A federal energy research initiative is gaining momentum with the release of a contract award aimed at using supercomputing to harness 3D printing technology that would boost the performance of power generators.
Partners GE Research, PARC, the Xerox research arm, and Oak Ridge National Laboratory (ORNL) will investigate methods for reducing design timelines for printed components used in power systems ranging from wind to gas turbines. Under a $1.3 million contract awarded by the Advanced Research Projects Agency-Energy, (ARPA-E), the partners will use the national lab’s Summit supercomputer to develop machine learning frameworks.
The goal is to halve design timelines for 3D-manufactured components for turbomachinery applications by leveraging AI models to complete millions of design iterations. The partners will seek to reduce 3D components design times to as little as one year.
The HPC-driven research is part of an ARPA-E initiative called DIFFERENTIATE, mercifully short for Design Intelligence Fostering Formidable Energy Reduction (and) Enabling Novel Totally Impactful Advanced Technology Enhancements. The energy ML effort targets math optimization problems common to energy and other system design processes.
The newest effort takes that approach a step further by leveraging emerging 3D printing technology to hasten the design and deployment of new turbomachinery components. Among the design considerations for turbines are thermal and aerodynamic properties. Validating an individual component can take anywhere from two to five years.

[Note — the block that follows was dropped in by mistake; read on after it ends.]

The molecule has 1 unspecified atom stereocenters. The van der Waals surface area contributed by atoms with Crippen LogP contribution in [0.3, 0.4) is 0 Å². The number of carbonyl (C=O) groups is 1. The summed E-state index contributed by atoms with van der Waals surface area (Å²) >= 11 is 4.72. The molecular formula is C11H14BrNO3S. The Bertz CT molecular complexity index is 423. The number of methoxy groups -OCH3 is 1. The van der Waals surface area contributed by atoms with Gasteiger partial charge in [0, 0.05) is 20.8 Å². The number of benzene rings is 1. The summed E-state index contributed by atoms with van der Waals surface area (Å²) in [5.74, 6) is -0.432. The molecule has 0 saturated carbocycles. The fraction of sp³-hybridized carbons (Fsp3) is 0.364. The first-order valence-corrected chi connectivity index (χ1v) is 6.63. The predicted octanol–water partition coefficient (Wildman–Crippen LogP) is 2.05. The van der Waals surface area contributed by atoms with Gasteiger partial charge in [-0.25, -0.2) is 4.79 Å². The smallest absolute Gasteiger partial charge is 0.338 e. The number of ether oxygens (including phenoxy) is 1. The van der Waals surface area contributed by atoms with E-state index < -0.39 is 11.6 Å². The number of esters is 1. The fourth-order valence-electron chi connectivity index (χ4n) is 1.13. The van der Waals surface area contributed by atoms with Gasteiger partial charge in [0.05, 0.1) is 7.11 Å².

“One of the keys to enabling the widespread use and benefits of 3D printing is the reduction of the time it takes to create and validate defect-free 3D component designs,” Brent Brunell, leader of GE Research’s additive manufacturing unit.
“Using multi-physics enabled tools and AI, we think we can beat the timeline for some traditional manufacturing processes by automating the entire process,” Brunell added.
The design of structural characteristics has been automated. Using ONRL’s Summit machine, GE and PARC will seek to extend design automation to thermal and fluid properties. The world’s fastest supercomputer will be used to generate precise “surrogates” built using machine learning. The researchers also will use the lab’s High Flux Isotope Reactor to analyze additively manufactured parts. The reactor will generate training data for AI models.
Among the milestones is demonstrating an accelerated generative design capability for defect-free, additively manufactured components with better thermal and structural performance than conventional component casting. That capability promises to dramatically reduce the time required to design and fabricate high-quality components for energy generation, the researchers said.
That’s in line with ARPA-E’s goals for DIFFERENTIATE, leveraging high-fidelity simulations to generate design details that can be used to improve components. Computational fluid dynamic tools can be used both to predict system performance while generating costly training data needed to improve machine learning models, the agency said.